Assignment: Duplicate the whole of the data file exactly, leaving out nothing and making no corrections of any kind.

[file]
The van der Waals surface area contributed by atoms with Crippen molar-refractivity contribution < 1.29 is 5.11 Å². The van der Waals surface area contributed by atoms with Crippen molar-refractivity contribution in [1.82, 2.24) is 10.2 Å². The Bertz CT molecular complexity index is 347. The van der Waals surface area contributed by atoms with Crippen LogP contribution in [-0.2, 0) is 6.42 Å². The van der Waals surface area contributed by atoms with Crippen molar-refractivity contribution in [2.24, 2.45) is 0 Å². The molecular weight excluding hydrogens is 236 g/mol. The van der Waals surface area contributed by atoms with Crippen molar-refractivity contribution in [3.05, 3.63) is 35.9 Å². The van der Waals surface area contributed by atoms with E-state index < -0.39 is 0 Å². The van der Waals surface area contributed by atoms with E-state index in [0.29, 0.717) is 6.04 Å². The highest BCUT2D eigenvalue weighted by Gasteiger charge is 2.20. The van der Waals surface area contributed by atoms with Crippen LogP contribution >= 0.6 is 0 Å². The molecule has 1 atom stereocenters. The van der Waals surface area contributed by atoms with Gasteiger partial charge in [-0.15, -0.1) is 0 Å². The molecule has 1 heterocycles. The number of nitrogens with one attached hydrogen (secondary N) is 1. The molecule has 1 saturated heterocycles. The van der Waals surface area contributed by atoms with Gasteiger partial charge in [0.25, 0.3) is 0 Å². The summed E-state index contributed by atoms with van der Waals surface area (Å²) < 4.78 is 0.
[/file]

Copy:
The van der Waals surface area contributed by atoms with Crippen molar-refractivity contribution < 1.29 is 5.11 Å². The van der Waals surface area contributed by atoms with Crippen molar-refractivity contribution in [1.82, 2.24) is 10.2 Å². The Bertz CT molecular complexity index is 347. The van der Waals surface area contributed by atoms with Crippen LogP contribution in [-0.2, 0) is 6.42 Å². The van der Waals surface area contributed by atoms with Crippen molar-refractivity contribution in [2.24, 2.45) is 0 Å². The molecular weight excluding hydrogens is 236 g/mol. The van der Waals surface area contributed by atoms with Crippen molar-refractivity contribution in [3.05, 3.63) is 35.9 Å². The van der Waals surface area contributed by atoms with E-state index < -0.39 is 0 Å². The van der Waals surface area contributed by atoms with E-state index in [0.29, 0.717) is 6.04 Å². The highest BCUT2D eigenvalue weighted by Gasteiger charge is 2.20. The van der Waals surface area contributed by atoms with Crippen LogP contribution >= 0.6 is 0 Å². The molecule has 1 atom stereocenters. The van der Waals surface area contributed by atoms with Gasteiger partial charge in [-0.15, -0.1) is 0 Å². The molecule has 1 heterocycles. The number of nitrogens with one attached hydrogen (secondary N) is 1. The molecule has 1 saturated heterocycles. The van der Waals surface area contributed by atoms with Gasteiger partial charge in [0.25, 0.3) is 0 Å². The summed E-state index contributed by atoms with van der Waals surface area (Å²) < 4.78 is 0.